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I got *extremely* positive feedback from my current resume.
A former resume started with bulleted general experience followed by work history. But I heard enough negatives about that style from hiring managers on this list that I decided to change it.
My current resume lists experience by employer with a brief description and sometimes bullet point "highlights" for each job. I did *not* specify which software I used per job unless it was relevant to a project I was already mentioning. A separate Skills section lists software and my proficiency.
Check out the "t-letter" article on the techwr-l web site. The idea is to answer each qualification in a job post with relevant experience. The article offers some good advice on how to do this, and while the article advocates submitting this letter in lieu of a resume, it worked very nicely as an accompaniment.
The important thing is to be specific. If the requirement says, knowledge of HTML, you respond "designed and developed XYZ corporate web site, using server-side scripting to streamline content delivery..." You might follow up each response with "primary software: ....".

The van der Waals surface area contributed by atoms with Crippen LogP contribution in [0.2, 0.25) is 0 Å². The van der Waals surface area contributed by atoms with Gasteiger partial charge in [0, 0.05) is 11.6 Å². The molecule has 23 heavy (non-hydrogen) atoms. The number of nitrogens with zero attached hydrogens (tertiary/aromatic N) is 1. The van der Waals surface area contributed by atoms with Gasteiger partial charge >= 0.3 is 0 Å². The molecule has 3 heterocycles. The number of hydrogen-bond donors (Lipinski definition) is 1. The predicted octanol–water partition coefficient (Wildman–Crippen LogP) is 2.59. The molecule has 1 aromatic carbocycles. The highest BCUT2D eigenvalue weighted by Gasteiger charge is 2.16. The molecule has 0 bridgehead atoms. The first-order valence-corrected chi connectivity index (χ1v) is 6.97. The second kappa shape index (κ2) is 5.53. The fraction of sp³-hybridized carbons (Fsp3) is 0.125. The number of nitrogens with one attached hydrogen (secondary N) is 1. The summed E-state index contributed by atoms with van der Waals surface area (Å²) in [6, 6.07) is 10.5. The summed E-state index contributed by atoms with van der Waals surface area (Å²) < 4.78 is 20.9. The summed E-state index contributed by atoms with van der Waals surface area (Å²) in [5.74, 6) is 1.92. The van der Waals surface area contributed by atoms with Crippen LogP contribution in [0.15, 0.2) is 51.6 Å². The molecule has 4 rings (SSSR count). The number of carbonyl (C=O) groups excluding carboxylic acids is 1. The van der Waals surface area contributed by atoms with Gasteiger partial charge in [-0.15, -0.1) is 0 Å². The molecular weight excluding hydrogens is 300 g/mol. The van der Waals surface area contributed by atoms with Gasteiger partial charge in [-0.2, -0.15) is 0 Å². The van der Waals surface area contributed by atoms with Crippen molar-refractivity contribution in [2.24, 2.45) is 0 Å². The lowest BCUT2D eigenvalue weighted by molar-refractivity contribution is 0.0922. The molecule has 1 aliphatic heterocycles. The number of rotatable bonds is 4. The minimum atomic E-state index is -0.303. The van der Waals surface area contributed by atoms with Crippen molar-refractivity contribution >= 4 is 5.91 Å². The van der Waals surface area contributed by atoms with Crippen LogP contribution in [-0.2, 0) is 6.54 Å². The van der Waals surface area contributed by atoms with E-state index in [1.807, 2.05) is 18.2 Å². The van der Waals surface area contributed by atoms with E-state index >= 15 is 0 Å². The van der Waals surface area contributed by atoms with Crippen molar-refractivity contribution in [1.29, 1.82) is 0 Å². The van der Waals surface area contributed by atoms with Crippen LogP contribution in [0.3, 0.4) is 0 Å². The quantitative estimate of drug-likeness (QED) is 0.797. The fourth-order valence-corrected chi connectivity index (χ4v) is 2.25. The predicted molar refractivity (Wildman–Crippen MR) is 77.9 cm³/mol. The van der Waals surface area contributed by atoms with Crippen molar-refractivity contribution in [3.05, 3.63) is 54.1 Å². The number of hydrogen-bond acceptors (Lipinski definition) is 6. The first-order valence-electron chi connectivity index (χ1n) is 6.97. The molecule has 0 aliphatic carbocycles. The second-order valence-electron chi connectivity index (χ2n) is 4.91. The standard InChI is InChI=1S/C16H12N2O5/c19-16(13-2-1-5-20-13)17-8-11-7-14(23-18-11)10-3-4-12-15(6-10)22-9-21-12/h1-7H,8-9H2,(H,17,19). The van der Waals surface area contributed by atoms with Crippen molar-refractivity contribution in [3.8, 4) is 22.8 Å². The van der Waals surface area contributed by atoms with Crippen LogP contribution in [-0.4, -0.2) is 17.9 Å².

One great thing about this qualification summary/t-letter is that it, and not your resume, is tailored to the job opening. But the big advantage is that any resume reviewer can quickly see how you match up with what they're looking for. It makes the process so much easier for them.
Although I only used the t-letter twice, both interviewers commented on how much they liked it, including the person who ended up hiring me.
BTW--re Office vs. Word/Excel/etc. I was conflicted about this also a few months ago, but I quickly learned there are plenty of people who don't know that Word, etc., is part of Office. I would definitely itemize, such as: "MS Office (Word, Excel, PowerPoint, Access)".
Re whether you're neurotic... The recruiter sounds a little anxious herself--maybe she needs this contract as much as you do? It seems like you could retain control over your resume while managing to do her a favor? If they send you a template of their format and you do all the work getting it into shape, could that work? Alternatively, could you ask to proof a final version before it goes out to the client?
Re basic tools--Word was my primary tool for writing and producing print documents, so although it may be a "basic" tool, it was certainly relevant. I wouldn't list Word with respect to my current job (it's a Frame shop), but would still include it in my general software skills list.
srush -at- musicnet -dot- com
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